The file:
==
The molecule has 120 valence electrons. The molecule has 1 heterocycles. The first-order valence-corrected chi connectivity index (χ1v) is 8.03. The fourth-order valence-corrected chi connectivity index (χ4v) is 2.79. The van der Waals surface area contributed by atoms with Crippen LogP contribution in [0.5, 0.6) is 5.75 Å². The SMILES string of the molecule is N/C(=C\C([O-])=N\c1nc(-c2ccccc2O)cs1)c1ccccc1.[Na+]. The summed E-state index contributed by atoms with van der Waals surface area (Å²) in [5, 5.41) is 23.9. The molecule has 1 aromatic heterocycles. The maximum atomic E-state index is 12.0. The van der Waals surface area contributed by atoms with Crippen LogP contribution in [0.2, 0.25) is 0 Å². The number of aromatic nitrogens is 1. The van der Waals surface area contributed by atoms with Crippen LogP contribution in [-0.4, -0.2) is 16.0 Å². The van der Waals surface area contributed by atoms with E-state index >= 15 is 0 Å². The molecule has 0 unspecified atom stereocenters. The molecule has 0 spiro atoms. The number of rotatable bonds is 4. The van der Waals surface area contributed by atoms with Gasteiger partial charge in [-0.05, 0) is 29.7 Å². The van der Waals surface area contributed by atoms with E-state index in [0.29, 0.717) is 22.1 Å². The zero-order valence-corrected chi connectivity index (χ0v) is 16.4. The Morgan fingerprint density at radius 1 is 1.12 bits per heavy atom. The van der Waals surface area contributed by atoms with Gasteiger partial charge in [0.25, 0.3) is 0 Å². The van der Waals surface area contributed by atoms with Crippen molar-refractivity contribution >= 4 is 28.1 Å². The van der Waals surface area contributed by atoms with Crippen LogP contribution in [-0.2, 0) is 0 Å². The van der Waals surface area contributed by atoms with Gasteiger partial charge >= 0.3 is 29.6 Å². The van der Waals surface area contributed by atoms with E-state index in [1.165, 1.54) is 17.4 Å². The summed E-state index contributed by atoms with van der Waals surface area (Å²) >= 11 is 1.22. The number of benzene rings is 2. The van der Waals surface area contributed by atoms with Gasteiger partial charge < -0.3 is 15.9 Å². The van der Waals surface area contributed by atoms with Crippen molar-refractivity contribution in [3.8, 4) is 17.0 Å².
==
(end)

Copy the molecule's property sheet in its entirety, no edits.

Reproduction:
The molecule has 120 valence electrons. The molecule has 1 heterocycles. The first-order valence-corrected chi connectivity index (χ1v) is 8.03. The fourth-order valence-corrected chi connectivity index (χ4v) is 2.79. The van der Waals surface area contributed by atoms with Crippen LogP contribution in [0.5, 0.6) is 5.75 Å². The SMILES string of the molecule is N/C(=C\C([O-])=N\c1nc(-c2ccccc2O)cs1)c1ccccc1.[Na+]. The summed E-state index contributed by atoms with van der Waals surface area (Å²) in [5, 5.41) is 23.9. The molecule has 1 aromatic heterocycles. The maximum atomic E-state index is 12.0. The van der Waals surface area contributed by atoms with Crippen LogP contribution in [0.2, 0.25) is 0 Å². The number of aromatic nitrogens is 1. The van der Waals surface area contributed by atoms with Crippen LogP contribution in [-0.4, -0.2) is 16.0 Å². The van der Waals surface area contributed by atoms with E-state index >= 15 is 0 Å². The molecule has 0 unspecified atom stereocenters. The molecule has 0 spiro atoms. The number of rotatable bonds is 4. The van der Waals surface area contributed by atoms with Gasteiger partial charge in [-0.05, 0) is 29.7 Å². The van der Waals surface area contributed by atoms with E-state index in [0.29, 0.717) is 22.1 Å². The zero-order valence-corrected chi connectivity index (χ0v) is 16.4. The Morgan fingerprint density at radius 1 is 1.12 bits per heavy atom. The van der Waals surface area contributed by atoms with Gasteiger partial charge in [0.25, 0.3) is 0 Å². The van der Waals surface area contributed by atoms with Crippen molar-refractivity contribution >= 4 is 28.1 Å². The van der Waals surface area contributed by atoms with Crippen LogP contribution in [-0.2, 0) is 0 Å². The van der Waals surface area contributed by atoms with Gasteiger partial charge >= 0.3 is 29.6 Å². The van der Waals surface area contributed by atoms with E-state index in [1.165, 1.54) is 17.4 Å². The summed E-state index contributed by atoms with van der Waals surface area (Å²) >= 11 is 1.22. The number of benzene rings is 2. The van der Waals surface area contributed by atoms with Gasteiger partial charge < -0.3 is 15.9 Å². The van der Waals surface area contributed by atoms with Crippen molar-refractivity contribution in [3.8, 4) is 17.0 Å².